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Bar News - March 23, 2007

Spend More Time Practicing Law, ess Time on Administrative Work



If you’re a sole practitioner or work in a small law firm, you may find that you need occasional administrative support on a part-time basis. Working with a virtual assistant (VA) may be just what you are looking for.


There are several advantages to working with a VA instead of a full-time, in-house assistant. Because a VA is an independent contractor, there is no need for extra office space or equipment, and no need to pay taxes, insurance or fringe benefits. And, studies have shown that the real cost of hiring and keeping a full-time, in-house assistant is between two and two-and-a-half times the cost of his or her salary. When you work with a VA, the only cost to you is “time on task.” Simply write one check a month, and you’re done.


A VA works with clients from his or her home office in an ongoing capacity—sometimes charging hourly, sometimes via retainer—handling various administrative tasks as needed. Because the VA does not work in the client’s office, it is important to note that the relationship between the client and the VA is extremely important. Communication happens via phone, e-mail, fax, and sometimes instant messaging. Documents are shared through email, fax, or through remote programs such as GoToMyPC ( or PC Anywhere ( These software programs are generally easy to use, and your VA can help you get set up to work remotely. Also, materials for projects can be sent directly to the VA’s office when necessary; for example, to handle a bulk mailing of brochures.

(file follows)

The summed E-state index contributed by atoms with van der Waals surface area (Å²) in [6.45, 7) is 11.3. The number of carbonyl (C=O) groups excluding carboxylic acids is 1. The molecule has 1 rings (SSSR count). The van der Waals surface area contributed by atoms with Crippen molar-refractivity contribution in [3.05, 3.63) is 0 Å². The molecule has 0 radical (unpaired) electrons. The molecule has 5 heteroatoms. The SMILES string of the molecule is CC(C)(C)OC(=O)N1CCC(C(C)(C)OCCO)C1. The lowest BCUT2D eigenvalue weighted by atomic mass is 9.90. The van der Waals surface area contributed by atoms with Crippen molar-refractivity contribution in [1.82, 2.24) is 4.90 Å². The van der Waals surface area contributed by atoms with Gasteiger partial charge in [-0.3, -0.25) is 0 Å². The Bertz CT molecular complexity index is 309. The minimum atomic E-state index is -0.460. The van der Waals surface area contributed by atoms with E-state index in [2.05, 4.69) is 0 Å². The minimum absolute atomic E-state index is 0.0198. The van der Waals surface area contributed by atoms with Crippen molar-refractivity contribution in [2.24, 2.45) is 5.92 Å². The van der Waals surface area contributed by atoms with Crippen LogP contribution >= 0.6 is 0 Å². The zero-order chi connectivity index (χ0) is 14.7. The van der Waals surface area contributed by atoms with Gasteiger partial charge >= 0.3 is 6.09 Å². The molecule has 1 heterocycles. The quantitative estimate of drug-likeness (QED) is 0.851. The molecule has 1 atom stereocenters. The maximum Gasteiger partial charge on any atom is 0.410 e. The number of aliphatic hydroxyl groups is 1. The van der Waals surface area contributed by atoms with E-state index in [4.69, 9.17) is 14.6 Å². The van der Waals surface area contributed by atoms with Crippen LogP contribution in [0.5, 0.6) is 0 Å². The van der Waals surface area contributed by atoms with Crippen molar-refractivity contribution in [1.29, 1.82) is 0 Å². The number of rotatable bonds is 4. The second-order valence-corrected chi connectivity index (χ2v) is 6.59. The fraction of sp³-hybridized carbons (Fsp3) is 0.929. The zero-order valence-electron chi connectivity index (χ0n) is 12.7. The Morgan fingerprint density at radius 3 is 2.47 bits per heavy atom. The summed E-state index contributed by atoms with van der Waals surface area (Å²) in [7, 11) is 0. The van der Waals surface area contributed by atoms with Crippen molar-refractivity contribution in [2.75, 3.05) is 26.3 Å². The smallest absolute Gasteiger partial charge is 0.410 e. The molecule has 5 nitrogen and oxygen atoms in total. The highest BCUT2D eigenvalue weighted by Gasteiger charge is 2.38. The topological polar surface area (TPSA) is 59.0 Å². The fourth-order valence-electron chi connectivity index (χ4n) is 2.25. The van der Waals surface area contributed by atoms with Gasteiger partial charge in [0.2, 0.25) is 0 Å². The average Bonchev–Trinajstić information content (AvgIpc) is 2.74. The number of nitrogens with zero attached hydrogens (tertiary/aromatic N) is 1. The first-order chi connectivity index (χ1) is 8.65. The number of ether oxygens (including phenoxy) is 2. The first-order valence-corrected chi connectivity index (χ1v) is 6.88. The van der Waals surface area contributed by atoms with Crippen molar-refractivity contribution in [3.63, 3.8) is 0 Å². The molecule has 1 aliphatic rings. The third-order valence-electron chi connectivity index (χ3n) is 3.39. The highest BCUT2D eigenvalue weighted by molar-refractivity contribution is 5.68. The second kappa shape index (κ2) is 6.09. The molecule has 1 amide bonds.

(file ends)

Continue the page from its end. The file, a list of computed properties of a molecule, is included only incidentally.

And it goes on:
As an attorney you might find that your typical day involves making and answering phone calls and e-mail, scheduling and attending meetings and appointments, court appearances, invoicing clients, and the list goes on. A VA could simplify things for you by keeping your calendar up-to-date, screening your voice mail and e-mail messages, setting up meetings and appointments for you, invoicing your clients, and even sending out greeting cards to your clients, family and friends. All of this allows you the time to handle the most important aspects of growing and maintaining your practice.


Allowing a VA to handle these kinds of daily details will allow you the time to focus on what is important to you. To get started working with a VA, there is usually a 30-minute phone consultation, where each party interviews the other to determine if there is a good fit for a working relationship.


Your time is valuable. A virtual assistant can give you back time the time you now use for administrative tasks to spend instead on the practice of law.


Cindy Morse is a certified administrative professional (CAP) through the International Association of Administrative Professionals (IAAP) and a virtual assistant based in Deerfield. For more information, go to her Web site



Typical Tasks for a Virtual Assistant


Some of the tasks a VA will typically handle include:

  • Invoicing clients
  • Small or bulk mailings
  • Making appointments
  • Keeping your calendar up to date
  • Screening e-mail
  • Handling voice mail and/or email, responding on your behalf
  • Managing contact databases
  • Maintaining your web site
  • Submitting press releases and/or articles
  • Planning meetings
  • Making travel arrangements
  • Internet research
  • Birthday or holiday cards for family/friends/clients
  • Online shopping for client gifts



If you are in doubt about the status of any meeting, please call the Bar Center at 603-224-6942 before you head out.

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